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Friday, October 30, 2015

The Importance of Cash Flow Forecasting to Developing a Business Plan

What is a Cash Flow Forecast?

A cash flow forecast is simply a statement showing the cash inflows that a business is expected to receive in a given period of time and the cash outlays expected during the same period. The difference is either a shortfall or a surplus. When combined with the opening bank balances, the forecast can be used to predict the ending cash position of the business at the end of the period. This is crucial as it lets you know whether or not your business will require financing at some point.

Why Is it Important?

One of the most common mistakes that a business makes is that it relies too heavily on a statement of profit or loss and the owners assume that as long as the business is making a profit that all is well. The problem with that assumption is that a business can be making a large profit and have all of its cash tied up in inventory or accounts receivable. The concept of timing does not really factor into the determination of profit, so that it does not, by itself give a good indication as to whether a business will  have enough money to pay its bills and pay its workers and owners. To know that for sure, you need to have an accurate cash flow forecast.

This is particularly important when making plans to expand. The reason is that many owners get so caught up in the excitement of growth when they are on a roll, that they don't consider how their cost structure and cash flow demands will change as their businesses grow.

What Are the Key Components?

There are essentially two major sections to a good cash flow forecast:

1. The assumptions and hypotheses underlying the calculations.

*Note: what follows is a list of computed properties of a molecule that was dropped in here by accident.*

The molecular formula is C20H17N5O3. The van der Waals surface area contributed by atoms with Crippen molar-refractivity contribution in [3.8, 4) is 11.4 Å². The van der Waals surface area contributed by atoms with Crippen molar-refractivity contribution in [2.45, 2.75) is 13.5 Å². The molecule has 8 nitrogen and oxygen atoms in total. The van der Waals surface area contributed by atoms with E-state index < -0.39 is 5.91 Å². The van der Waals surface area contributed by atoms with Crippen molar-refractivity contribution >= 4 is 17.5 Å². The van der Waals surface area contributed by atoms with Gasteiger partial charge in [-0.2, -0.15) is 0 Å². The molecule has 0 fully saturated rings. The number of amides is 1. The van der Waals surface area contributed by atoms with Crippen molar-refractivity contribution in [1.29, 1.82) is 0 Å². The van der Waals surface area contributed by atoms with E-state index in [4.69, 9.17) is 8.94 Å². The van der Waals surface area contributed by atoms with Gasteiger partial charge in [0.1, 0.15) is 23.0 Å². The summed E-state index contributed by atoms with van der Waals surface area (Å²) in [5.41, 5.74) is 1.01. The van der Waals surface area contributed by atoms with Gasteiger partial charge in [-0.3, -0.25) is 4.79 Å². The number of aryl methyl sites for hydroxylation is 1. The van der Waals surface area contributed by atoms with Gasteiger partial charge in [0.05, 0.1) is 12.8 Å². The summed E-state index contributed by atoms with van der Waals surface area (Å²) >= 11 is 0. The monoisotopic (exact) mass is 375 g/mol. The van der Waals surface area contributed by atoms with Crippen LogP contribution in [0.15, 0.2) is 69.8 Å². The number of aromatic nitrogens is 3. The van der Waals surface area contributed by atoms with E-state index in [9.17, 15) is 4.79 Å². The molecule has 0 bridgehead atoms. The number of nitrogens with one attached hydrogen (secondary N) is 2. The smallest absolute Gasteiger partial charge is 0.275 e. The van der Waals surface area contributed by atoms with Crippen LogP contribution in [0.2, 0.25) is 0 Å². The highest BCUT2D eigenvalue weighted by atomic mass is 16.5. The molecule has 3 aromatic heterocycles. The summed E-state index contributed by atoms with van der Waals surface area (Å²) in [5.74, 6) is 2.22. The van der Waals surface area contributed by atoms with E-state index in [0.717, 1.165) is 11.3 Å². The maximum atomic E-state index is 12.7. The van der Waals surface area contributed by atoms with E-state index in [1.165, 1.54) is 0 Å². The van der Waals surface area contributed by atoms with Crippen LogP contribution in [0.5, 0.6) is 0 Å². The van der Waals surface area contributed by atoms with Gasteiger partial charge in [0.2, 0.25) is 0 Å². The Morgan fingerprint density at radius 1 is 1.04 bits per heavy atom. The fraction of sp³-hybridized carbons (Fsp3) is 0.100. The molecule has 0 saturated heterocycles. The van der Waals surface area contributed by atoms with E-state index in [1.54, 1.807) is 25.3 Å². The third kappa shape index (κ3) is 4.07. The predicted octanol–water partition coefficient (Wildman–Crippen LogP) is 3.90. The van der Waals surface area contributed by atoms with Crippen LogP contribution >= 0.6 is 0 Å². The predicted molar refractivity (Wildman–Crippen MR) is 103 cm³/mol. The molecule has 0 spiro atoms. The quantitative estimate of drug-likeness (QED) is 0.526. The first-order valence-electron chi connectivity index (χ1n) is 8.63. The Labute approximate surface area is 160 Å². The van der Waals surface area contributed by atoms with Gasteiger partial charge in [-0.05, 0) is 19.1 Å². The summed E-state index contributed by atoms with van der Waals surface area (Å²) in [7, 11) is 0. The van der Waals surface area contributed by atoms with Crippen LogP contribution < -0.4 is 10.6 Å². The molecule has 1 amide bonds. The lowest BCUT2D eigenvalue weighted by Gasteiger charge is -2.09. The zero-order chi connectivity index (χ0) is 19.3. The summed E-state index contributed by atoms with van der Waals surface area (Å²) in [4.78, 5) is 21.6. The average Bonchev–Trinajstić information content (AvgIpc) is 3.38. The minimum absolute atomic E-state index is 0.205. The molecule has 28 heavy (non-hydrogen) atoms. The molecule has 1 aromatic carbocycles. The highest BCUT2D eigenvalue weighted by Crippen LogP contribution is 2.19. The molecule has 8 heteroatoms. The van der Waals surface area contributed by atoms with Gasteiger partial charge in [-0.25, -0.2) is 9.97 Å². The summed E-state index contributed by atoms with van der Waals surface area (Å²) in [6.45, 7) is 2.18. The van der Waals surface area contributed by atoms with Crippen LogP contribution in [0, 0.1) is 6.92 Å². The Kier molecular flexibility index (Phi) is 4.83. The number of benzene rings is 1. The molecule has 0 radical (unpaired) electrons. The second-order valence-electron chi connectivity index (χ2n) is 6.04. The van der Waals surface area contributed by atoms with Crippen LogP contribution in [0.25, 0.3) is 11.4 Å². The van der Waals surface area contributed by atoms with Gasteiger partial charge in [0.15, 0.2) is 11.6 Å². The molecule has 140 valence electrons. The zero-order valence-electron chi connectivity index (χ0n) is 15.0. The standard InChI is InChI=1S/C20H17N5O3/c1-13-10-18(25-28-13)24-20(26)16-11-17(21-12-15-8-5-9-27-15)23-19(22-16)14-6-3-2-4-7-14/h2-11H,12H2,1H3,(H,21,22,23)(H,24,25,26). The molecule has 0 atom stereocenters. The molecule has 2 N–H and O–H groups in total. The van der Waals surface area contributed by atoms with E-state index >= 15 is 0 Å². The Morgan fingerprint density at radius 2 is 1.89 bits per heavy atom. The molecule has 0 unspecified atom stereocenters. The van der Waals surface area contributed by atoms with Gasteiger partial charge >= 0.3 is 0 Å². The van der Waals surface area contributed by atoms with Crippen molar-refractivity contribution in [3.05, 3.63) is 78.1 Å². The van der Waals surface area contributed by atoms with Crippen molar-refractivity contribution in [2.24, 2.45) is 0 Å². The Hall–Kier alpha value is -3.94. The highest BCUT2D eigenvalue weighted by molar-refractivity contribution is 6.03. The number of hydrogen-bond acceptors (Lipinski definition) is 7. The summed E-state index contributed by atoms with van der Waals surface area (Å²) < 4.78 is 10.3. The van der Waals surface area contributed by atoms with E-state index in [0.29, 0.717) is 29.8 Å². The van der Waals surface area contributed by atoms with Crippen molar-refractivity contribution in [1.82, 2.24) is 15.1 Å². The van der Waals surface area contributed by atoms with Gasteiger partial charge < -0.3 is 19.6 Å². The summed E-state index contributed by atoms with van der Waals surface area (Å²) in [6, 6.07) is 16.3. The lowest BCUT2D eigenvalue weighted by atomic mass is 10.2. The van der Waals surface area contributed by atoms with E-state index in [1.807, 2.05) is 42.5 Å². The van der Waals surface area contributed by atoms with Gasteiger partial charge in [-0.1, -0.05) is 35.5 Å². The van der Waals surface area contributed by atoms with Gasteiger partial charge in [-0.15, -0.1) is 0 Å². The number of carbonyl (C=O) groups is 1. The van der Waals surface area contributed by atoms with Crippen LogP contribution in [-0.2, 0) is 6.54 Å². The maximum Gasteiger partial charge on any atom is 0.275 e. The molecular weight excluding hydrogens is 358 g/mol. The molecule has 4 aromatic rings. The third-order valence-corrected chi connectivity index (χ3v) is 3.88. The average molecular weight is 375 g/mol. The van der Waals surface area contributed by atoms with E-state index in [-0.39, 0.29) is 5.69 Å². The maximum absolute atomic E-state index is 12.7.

2. The calculations themselves, presented in columnar format for each period represented.

The assumptions are crucial because while some of the relevant expense numbers can be forecast with certainty, a large number of the line items in your forecast will require you to make one or more assumptions concerning:

1. General business conditions, such as inflation rates, exchange rates, interest rates, input prices, fees etc.
2. The impact of additional growth on expenses, i.e. whether the expense increases directly as the business expands, or whether the increase is based on different rates for different levels of expansion.
3. The rate of sales growth that can be achieved by various marketing initiatives.
4. The productivity rates that can be achieved by employees for particular job descriptions.
5. The approximate salaries that will have to be paid to employees that the business will need to hire over time.
6. How much space will be required for the business operations as the business expands.
7. What the changes in taxation rates will be as the business expands and so on.
8. Shrinkage rates, returns, and other losses in the normal course of business.

There are others, but hopefully you get the general idea.

The calculations themselves will consist of three basic sections:

1. A cash inflows section, which will develop the figures for the revenue generated for the period that is actually received during the period. In addition, the proceeds received from disposals of company property or from raising capital in the form of debt or equity is included in this section.

2. A cash outflows section that details all the expenses during the period that are actually paid during the period. So pre-payments for items like insurance, memberships, large purchases of supplies are reflected in full as they are made and are NOT spread over the periods to which they relate. Also included in this section are outlays made to retire debts, replace capital equipment or purchase new capital equipment.

3. An ending cash section that starts with the net excess or shortfall, adds the opening cash balances, and ends with the ending cash balance.

If you set your projections up this way in Excel, you will be able to see at a glance, where your business will run into periods of tight cash flow and will need financing.

Next week's post will explore the mechanics of actually developing a cash flow forecast: how to develop projections of sales and expenditures.

Have a great weekend everyone!


  1. how was last weekend's wedding?
    plans for Halloween?

    1. It was good - not mine though. Not much planned for Halloween this year. We don't usually get any kids around this neighbourhood. Steph and I will probably go out.